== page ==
Exclusive: Venezuela increased fuel exports to allies even as supply crunch loomed
By Marianna Parraga and Alexandra Ulmer
HOUSTON/CARACAS (Reuters) - A gasoline shortage in OPEC member Venezuela was exacerbated by an increase in fuel exports to foreign allies such as Cuba and Nicaragua and an exodus of crucial personnel from state-run energy company PDVSA, according to internal PDVSA documents and sources familiar with its operations.
Leftist-run Venezuela sells its citizens the world's cheapest gasoline. Fuel supplies have continued flowing despite a domestic oil industry in turmoil and a deepening economic crisis under President Nicolas Maduro that has left the South American country with scant supplies of many basic necessities.
That changed on Wednesday, when Venezuelans faced their first nationwide shortage of motor fuel since an explosion ripped through one of the world's largest refineries five years ago. At the time, the government of then-President Hugo Chavez curbed exports to guarantee there was enough fuel at home.
This week's shortage was also mainly due to problems at refineries, as a mix of plant glitches and maintenance cut fuel production in half.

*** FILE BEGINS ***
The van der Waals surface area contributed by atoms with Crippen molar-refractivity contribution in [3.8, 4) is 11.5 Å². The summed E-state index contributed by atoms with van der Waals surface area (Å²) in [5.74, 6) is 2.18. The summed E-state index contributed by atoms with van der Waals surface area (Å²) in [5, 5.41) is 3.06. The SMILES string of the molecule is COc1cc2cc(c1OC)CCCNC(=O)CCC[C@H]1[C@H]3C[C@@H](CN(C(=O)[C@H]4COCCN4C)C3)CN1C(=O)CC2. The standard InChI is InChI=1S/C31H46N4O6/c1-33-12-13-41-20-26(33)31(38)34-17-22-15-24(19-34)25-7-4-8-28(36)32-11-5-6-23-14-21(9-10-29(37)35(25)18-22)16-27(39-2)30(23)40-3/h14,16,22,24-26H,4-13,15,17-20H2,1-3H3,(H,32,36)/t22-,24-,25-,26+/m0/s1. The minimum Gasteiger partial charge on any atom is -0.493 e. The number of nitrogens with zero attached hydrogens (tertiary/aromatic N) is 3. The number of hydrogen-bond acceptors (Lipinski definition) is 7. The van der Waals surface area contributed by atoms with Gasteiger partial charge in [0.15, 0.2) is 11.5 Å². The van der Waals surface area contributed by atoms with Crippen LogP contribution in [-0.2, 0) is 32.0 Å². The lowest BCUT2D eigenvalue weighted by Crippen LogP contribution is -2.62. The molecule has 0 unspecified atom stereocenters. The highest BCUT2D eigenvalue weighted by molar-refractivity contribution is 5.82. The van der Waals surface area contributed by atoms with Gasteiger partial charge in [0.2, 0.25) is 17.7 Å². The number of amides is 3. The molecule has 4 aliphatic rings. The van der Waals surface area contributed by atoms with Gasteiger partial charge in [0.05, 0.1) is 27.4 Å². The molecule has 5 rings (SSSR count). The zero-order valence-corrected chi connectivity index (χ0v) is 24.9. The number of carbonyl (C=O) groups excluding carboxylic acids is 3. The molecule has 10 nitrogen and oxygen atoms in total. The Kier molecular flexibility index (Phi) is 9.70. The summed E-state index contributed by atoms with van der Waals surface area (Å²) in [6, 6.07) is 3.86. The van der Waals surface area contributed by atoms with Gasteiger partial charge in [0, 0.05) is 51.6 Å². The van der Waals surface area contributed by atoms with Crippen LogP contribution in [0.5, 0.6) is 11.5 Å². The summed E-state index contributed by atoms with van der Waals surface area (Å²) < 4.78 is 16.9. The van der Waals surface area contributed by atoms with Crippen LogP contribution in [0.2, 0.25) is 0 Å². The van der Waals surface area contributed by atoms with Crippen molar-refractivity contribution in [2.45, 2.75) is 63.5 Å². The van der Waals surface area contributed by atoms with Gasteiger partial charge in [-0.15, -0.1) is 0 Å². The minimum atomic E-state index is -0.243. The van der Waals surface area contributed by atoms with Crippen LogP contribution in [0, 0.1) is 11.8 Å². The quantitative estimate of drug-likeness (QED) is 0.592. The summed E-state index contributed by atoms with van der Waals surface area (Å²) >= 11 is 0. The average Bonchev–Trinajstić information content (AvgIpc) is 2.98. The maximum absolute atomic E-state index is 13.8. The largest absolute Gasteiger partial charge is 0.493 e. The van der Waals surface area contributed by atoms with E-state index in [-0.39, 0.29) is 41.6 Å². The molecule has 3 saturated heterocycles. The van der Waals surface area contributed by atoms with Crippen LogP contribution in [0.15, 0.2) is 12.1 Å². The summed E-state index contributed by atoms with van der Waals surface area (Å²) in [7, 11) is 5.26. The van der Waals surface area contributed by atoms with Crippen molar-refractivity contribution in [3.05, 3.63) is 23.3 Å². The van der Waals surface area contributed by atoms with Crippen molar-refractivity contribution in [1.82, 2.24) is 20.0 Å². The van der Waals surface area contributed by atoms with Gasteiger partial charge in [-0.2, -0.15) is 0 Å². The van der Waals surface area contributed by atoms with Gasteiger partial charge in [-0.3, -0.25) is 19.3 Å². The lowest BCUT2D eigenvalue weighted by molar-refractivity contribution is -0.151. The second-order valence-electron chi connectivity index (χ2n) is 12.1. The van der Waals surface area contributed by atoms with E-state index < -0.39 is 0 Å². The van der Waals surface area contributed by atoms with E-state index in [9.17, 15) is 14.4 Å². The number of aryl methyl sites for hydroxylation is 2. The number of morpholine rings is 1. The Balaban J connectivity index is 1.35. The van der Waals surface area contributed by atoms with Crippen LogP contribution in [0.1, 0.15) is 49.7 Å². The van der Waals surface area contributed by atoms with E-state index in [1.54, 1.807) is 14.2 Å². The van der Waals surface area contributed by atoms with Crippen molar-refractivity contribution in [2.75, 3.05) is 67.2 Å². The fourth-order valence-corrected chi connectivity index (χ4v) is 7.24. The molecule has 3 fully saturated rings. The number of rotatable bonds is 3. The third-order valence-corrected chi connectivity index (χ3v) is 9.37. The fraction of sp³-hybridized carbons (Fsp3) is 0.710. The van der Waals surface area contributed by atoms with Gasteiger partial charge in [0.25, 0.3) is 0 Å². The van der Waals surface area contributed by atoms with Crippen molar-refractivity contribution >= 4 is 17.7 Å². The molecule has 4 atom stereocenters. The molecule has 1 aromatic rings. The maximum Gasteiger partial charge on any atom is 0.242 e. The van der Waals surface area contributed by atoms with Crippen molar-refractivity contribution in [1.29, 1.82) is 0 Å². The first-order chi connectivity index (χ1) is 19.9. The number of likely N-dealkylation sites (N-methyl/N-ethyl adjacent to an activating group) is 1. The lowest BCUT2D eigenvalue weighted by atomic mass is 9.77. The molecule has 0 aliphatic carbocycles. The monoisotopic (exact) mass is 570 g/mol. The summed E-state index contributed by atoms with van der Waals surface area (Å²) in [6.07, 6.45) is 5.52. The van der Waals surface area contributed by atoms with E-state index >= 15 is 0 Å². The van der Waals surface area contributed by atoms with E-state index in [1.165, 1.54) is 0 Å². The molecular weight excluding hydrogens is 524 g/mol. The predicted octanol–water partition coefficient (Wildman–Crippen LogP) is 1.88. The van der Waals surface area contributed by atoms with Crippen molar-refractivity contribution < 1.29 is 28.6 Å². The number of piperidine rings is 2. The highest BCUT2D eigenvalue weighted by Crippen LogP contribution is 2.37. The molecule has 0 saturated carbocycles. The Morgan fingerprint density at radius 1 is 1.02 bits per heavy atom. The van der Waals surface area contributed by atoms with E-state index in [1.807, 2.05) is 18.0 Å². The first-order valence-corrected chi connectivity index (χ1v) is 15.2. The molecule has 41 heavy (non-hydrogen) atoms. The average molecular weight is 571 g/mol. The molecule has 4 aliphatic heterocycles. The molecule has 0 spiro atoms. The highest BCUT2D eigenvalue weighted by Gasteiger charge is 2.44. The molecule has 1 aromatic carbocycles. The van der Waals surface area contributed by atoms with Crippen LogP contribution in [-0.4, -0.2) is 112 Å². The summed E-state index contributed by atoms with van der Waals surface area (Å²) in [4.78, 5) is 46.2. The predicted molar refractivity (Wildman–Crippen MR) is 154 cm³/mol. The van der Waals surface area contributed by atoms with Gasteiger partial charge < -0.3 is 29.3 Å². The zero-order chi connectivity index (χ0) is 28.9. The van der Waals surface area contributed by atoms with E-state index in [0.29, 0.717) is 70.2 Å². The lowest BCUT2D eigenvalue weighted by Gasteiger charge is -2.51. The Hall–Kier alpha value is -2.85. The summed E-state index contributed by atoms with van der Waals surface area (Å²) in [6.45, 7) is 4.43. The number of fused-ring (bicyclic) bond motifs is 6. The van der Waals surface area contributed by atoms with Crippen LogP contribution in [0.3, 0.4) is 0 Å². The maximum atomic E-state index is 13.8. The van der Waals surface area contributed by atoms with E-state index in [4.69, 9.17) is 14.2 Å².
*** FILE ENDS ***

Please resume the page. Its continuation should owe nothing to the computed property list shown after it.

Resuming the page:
Unlike five years ago, Caracas has continued exporting fuel to political allies and even raised the volume of shipments last month despite warnings within the government-run company that doing so could trigger a domestic supply crunch.
Shipments from refineries to the domestic market needed to be redirected to meet those export commitments, the internal documents showed.
"Should this additional volume ... be exported, it would impact a cargo scheduled for the local market," read one email sent from an official in the company's domestic marketing department to its international trade unit.
Venezuela last month exported 88,000 barrels per day (bpd) of fuels - equivalent to a fifth of its domestic consumption - to Cuba, Nicaragua and other countries, according to internal PDVSA documents seen by Reuters. Continued...